BELVIDERE — An online petition and in-person rally are planned to seek a halt to eminent domain proceedings for a $500 million cheese plant in Allegany County.
Property owners Charles and Elizabeth Bares of Ellicottville plan to hold a rally at 9 a.m. Thursday at the Allegany County Courthouse in Belmont in order to ask the county Industrial Development Agency to not condemn more than 200 acres of property used to grow corn in Belvidere for a new Great Lakes Cheese manufacturing plant.
In addition to the rally, a Change.org online petition was started by Elizabeth Bares two weeks ago trying to gain support for the farm — part of the holdings that include Mallards Dairy. Around 2,700 signatures had been collected by Monday afternoon, but it was not clear what percentage were Allegany County residents, as posters to social media websites Facebook and Reddit had pushed the petition to social media groups for the region and beyond.
The fields, approximately 20 miles from the farm’s headquarters in Cattaraugus County, grow about 3,000 tons of corn a year for the farm, according to the Change.org petition. Mallards Dairy has more than 3,000 dairy cows.
IDA officials have defended the project, noting it would secure the 225 jobs currently at the Cuba facility and promising 200 additional permanent jobs immediately, as well as five years of construction jobs.
Officials have also said the company chose the site despite a six-month effort to find a location in Cuba, which came up empty due to utility, transportation and land requirements ruling out sites in the community that has hosted industrial cheese production for almost 150 years.
The IDA began the formal process in March by issuing a resolution of determination and findings condemning the farmland in the towns of Angelica and Amity for the new Great Lakes facility.
Under the proposal, the IDA will waive property taxes for 15 years — an increase from the 10-year deals the IDA typically offers developers — as well as sales and mortgage taxes for the construction. After that period ends, the plant will be taxed at full assessed value. If the final project were to be assessed at the $500 million mark, it would generate roughly $24 million a year in property taxes. Officials report the firm could potentially see up to $360 million in tax abatements.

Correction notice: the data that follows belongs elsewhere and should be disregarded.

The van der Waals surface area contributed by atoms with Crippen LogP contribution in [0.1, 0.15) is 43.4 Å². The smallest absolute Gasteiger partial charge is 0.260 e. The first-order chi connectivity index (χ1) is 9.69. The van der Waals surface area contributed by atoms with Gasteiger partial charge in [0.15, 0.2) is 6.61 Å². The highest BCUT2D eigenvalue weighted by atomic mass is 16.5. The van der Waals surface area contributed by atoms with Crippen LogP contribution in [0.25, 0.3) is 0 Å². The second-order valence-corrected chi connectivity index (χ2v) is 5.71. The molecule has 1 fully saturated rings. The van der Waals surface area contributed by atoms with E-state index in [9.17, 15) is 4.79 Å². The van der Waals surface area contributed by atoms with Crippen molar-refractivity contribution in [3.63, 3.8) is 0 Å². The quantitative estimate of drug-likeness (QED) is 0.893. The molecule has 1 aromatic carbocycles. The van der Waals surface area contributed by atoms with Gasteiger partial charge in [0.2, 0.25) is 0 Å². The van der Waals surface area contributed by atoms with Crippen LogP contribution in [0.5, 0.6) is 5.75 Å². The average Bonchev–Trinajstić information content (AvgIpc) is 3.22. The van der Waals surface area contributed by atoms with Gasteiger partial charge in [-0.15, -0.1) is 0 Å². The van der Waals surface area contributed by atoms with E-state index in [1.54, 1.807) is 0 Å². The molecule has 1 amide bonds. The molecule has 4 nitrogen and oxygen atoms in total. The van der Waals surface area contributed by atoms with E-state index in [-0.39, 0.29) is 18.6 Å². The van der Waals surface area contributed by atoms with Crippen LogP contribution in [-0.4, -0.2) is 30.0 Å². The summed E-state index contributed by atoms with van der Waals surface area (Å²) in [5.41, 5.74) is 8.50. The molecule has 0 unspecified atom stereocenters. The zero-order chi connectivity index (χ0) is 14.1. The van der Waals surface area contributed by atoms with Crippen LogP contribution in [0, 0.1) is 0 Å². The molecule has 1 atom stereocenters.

The amount to be paid appears to be a major point of contention in the negotiations before eminent domain began moving forward.
While IDA and farm officials did not disclose the amount of the offer, IDA leaders indicated it was roughly eight times what the property was valued at by an independent appraisal. The properties are assessed at $189,500, according to county records. That figure cannot be used to generate a price for the eminent domain proceedings, instead the value used to determine taxes.
Under New York law, governments and agencies like IDAs may condemn properties for various reasons, including private development if the property “may be required for a public use, benefit or purpose.”
A 2005 U.S. Supreme Court decision in the case of Kelo v. New Haven ruled that a government’s taking of private property for private development qualified as “public use” within the meaning of the takings clause of the U.S. Constitution. However, the court left open the right of states to limit such seizures of property — setting off a flurry of legislation nationwide as dozens of states passed new laws restricting eminent domain takings.
Despite several bills being proposed, no new laws were created in New York at that time.